A life of fear+hope
Giving nameless and faceless refugees a voice, the ‘fear+hope’ exhibition showcases art produced by refugees at the Villawood Detention Centre. Jennine Abdul Khalik writes.
Amid constant debate over Australia’s immigration policy, a collection of drawings, paintings, photographs, videos and sculptures of over twenty refugees who have been, or are currently detained in Australian detention centres, tells the personal stories of those who live it.
Organised by academic Lisa Worthington with Dr. Safdar Ahmed, Dr. Omid Tofighian, artist Anton Pulvirenti and Bilquis Ghani, the ‘fear+hope’ exhibition opened on the 20th of June during Refugee Week at Sydney’s Mori Gallery. The exhibition is a showcase of work produced by detainees at the Villawood Detention Centre under The Refugee Art Project.
The opening night was attended by an estimated 300 guests and Worthington says she was in awe of the turn-out.
“It was exciting that other people would get to see work done by detainees…we’re hoping this exhibition isn’t a one off and that the show can travel to other galleries,” Worthington says.
On Worthington’s Facebook profile, a detainee from the Villawood Detention Centre wrote:
“To whom it may concern, please support me to live in the Australian community”.
The note on Worthington’s profile written by detainee Alwy Fadhel is a poignant reminder of the sentiment and themes explored in the fear+hope exhibition.
Fadhel has been living in uncertainty for three-and-a-half years and has his own paintings on display. His most prominent piece -of a veil-clad woman wearing a fierce and powerful expression- was painted with instant coffee on paper and is being used to promote the exhibition.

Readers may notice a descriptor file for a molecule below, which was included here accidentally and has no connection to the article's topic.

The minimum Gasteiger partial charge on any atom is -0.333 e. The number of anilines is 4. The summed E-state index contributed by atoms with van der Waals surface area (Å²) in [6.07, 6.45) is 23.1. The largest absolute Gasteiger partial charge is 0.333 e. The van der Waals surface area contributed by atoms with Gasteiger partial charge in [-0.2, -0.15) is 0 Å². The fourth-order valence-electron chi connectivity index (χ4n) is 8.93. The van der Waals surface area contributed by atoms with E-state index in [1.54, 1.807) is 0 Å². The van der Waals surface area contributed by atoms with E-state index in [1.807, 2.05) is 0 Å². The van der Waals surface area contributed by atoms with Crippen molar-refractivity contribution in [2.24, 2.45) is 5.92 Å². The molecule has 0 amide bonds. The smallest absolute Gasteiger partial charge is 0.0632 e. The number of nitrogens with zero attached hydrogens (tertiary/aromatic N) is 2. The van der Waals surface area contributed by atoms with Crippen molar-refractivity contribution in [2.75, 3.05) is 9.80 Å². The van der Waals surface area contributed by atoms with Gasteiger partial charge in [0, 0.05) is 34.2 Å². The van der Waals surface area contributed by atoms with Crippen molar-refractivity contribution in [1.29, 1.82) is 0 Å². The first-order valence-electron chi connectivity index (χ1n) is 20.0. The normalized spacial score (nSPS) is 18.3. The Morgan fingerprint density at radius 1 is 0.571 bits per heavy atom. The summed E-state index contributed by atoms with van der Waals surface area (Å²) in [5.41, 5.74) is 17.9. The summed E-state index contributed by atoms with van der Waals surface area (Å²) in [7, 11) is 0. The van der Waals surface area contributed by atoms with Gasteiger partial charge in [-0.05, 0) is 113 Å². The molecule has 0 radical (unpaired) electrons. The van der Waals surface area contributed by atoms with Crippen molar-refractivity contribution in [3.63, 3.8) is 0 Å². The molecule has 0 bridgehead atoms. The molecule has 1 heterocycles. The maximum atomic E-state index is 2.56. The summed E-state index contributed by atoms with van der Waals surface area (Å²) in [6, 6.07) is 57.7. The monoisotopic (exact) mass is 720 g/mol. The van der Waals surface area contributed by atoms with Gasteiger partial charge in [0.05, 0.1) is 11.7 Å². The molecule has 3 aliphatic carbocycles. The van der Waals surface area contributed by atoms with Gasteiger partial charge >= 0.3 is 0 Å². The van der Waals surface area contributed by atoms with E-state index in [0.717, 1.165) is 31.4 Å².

The Refugee Art Project is a series of art classes conducted at the Villawood detention centre. Worthington says the collection of works at the Mori Gallery is the accumulation of seven months of collaborating with detainees.
The exhibition is not an exclusive show where art connoisseurs lower their spectacles to peruse and glaze over strokes and canvases with scrutiny over drinks and hors d’oeuvres, however. It unravels the human side of nameless and faceless refugees who are criminalised by barbed wire fences and dehumanised by sensational media reports that often sing to the tune of political slogans.
The name of the exhibition ‘fear+hope’ itself, illustrates the clash between the hopefulness of asylum seekers and the national hostility and fear of the ‘other’ and the ‘outsider’ that they are met with.
“It exemplifies the juxtaposition of [asylum seekers] coming to Australia with real hope and starting a new life,” Worthington says.
“There’s a fear created by the media and this discourse we have about ‘queue jumpers’…that asylum seekers steal jobs [and] are here to propagate their religion and way of life.”
But the exhibition breaks through this red tape.
“They’re not allowed to speak out in Villawood…immigration policies in general silence them. People in exile are also able to say things they might not normally be able to say in their home countries,” Worthington says.
A detainee participating in the project once explained to Worthington that he found it hard to communicate and connect with other detainees.
“Everyone else is experiencing their own emotional trauma making it hard to seek support.”
“Many of these refugees have already been oppressed, tortured, and have gone through other emotional and devastating events in their lives.”
Art keeps the refugees occupied; it suspends reality and allows them to escape their plight for a moment.
Trapped and confined with very little freedom of movement, The Refugee Art Project has given refugees an emotional and therapeutic outlet, and offers a portal to a world beyond the walls of the Villawood Detention Centre.
Many of the artworks – described by Worthington as raw, undeniably human and unpolished – are for sale. All proceeds will be given to the artists. Mori Gallery is hosting the exhibition free of charge.
Worthington says most detainees have families in their place of origin and send money back home to support them.
As Fadhel wrote, the feelings encapsulated in the fear+hope exhibition is not just the concerns of strangers behind walls in detention centres but of us, ordinary everyday Australians.
The exhibition is open on Tuesday to Sunday from 11am to 5pm and open until 8pm on Wednesdays until July 8.